So here we have two very different models. Sky Greens is as established as a company can hope to be in the vertical farm industry and is using a unique approach that has been at least successful enough to build 500 three-story high towers in less than two years. On the other hand, we have Panasonic’s new venture that relies on older, more traditional greenhouse technology.
There are positive and negative aspects to each model, but as competition for the local market presses these two companies against each other, those watching the vertical farming industry can hope to see even more cost effective innovation. Who knows, maybe each will develop their own niche vegetable markets specialized to produce the leafy green most suited to their specific growing methodology?
Either way, Singapore is a unique environment and what happens here is important.
Singapore has the second densest population in the world, as ranked by the World Bank, and all the sustainability problems associated with that density. Whereas fields and open space are almost always cheaper in land-rich countries like the United States, making vertical farming far from cost effective, “Singapore could be a special case, where land value is so exceptionally high, that you have no choice but to go vertically” says Gene Giacomelli, a plant scientist at the University of Arizona, who directs their the Controlled Environment Agriculture Center NPR reported.
Not only are the conditions right, but Singapore’s government is fully supportive of these ventures. The government recognizes that food security and sustainability goals are so much easier to reach with local production. Perishable, imported items like vegetables, which cannot be stored for long periods of time, are now grown with such proximity to the point of consumption that shipping becomes almost a non-factor (3 hours in Sky Greens’ case).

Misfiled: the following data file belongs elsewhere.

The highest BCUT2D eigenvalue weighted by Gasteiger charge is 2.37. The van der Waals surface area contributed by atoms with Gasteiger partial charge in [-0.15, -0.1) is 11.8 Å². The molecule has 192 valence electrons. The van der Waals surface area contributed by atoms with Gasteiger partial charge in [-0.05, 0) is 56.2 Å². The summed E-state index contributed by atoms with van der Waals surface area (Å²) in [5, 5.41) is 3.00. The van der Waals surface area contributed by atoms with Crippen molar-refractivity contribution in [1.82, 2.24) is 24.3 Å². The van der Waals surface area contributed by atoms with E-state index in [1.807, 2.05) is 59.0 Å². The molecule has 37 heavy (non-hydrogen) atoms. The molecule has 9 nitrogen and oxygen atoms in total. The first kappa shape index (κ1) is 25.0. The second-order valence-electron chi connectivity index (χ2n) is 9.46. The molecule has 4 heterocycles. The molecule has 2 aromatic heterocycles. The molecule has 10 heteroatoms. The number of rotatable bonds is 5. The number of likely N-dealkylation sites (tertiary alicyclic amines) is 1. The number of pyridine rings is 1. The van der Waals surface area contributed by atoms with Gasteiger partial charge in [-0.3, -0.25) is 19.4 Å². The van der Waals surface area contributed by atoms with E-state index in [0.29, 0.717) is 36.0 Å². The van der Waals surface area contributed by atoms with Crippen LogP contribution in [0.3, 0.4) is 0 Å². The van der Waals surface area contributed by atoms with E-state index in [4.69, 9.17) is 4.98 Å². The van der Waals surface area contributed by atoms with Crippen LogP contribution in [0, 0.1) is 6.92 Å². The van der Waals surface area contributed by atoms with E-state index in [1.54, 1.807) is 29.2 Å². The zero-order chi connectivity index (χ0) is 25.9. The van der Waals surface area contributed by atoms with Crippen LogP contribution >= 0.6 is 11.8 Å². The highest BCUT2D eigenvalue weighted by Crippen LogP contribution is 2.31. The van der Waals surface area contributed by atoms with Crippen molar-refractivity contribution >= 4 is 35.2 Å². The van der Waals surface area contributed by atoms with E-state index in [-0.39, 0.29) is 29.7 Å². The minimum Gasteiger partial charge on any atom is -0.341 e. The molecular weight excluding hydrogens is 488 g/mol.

One of the most important critiques of vertical farming is that the systems are not compatible with fundamental food supply crops like grain and rice. While that is true, at least for now, for Singapore to just replace its perishable imports with local production will have an enormous impact on both its economy and its sustainability measures.
By seeing what works in a country that is so supportive and in need of vertical farming, others can replicate and build off of successful models instead of wasting time on what has already been shown to be less efficient.
We’ll be able to see if pushing new technologies like Sky Greens is the answer to the world’s hunger challenges (9 billion mouths to feed by 2050) or if we are already able to address them with tweaked versions of what we have like Panasonic. In a future post, I’ll examine how these two models fit into different thinkers’ visions of the future of farming.
Plus, each of these farms are doing really cool and innovative things for agriculture!